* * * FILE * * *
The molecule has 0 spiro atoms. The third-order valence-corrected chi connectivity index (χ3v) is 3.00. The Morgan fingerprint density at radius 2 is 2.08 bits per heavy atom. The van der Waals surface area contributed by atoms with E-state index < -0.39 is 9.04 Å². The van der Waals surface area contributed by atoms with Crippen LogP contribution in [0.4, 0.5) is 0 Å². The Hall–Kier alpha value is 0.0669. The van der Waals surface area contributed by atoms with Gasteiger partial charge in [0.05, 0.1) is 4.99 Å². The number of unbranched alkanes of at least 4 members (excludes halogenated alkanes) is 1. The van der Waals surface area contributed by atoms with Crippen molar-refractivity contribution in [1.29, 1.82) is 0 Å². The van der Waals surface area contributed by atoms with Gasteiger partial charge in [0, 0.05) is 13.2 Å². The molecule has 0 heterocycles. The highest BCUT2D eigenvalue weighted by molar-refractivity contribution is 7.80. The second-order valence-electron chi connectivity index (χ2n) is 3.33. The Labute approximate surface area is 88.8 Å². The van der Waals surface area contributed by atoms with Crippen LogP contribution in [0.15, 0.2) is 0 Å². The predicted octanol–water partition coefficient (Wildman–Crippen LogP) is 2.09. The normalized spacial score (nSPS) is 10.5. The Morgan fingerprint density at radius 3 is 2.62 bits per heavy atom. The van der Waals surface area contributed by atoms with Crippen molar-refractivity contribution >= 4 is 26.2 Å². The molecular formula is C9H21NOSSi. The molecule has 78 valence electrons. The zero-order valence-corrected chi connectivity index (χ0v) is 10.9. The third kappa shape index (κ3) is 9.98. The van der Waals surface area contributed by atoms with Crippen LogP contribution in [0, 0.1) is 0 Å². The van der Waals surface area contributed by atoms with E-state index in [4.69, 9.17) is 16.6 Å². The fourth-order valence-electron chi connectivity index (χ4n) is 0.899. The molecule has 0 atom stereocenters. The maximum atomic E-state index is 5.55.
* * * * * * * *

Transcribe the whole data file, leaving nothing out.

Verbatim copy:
The molecule has 0 spiro atoms. The third-order valence-corrected chi connectivity index (χ3v) is 3.00. The Morgan fingerprint density at radius 2 is 2.08 bits per heavy atom. The van der Waals surface area contributed by atoms with E-state index < -0.39 is 9.04 Å². The van der Waals surface area contributed by atoms with Crippen LogP contribution in [0.4, 0.5) is 0 Å². The Hall–Kier alpha value is 0.0669. The van der Waals surface area contributed by atoms with Gasteiger partial charge in [0.05, 0.1) is 4.99 Å². The number of unbranched alkanes of at least 4 members (excludes halogenated alkanes) is 1. The van der Waals surface area contributed by atoms with Crippen molar-refractivity contribution in [1.29, 1.82) is 0 Å². The van der Waals surface area contributed by atoms with Gasteiger partial charge in [0, 0.05) is 13.2 Å². The molecule has 0 heterocycles. The highest BCUT2D eigenvalue weighted by molar-refractivity contribution is 7.80. The second-order valence-electron chi connectivity index (χ2n) is 3.33. The Labute approximate surface area is 88.8 Å². The van der Waals surface area contributed by atoms with Crippen LogP contribution in [0.15, 0.2) is 0 Å². The predicted octanol–water partition coefficient (Wildman–Crippen LogP) is 2.09. The normalized spacial score (nSPS) is 10.5. The Morgan fingerprint density at radius 3 is 2.62 bits per heavy atom. The van der Waals surface area contributed by atoms with Crippen molar-refractivity contribution >= 4 is 26.2 Å². The molecular formula is C9H21NOSSi. The molecule has 78 valence electrons. The zero-order valence-corrected chi connectivity index (χ0v) is 10.9. The third kappa shape index (κ3) is 9.98. The van der Waals surface area contributed by atoms with Crippen LogP contribution in [0, 0.1) is 0 Å². The van der Waals surface area contributed by atoms with E-state index in [4.69, 9.17) is 16.6 Å². The fourth-order valence-electron chi connectivity index (χ4n) is 0.899. The molecule has 0 atom stereocenters. The maximum atomic E-state index is 5.55.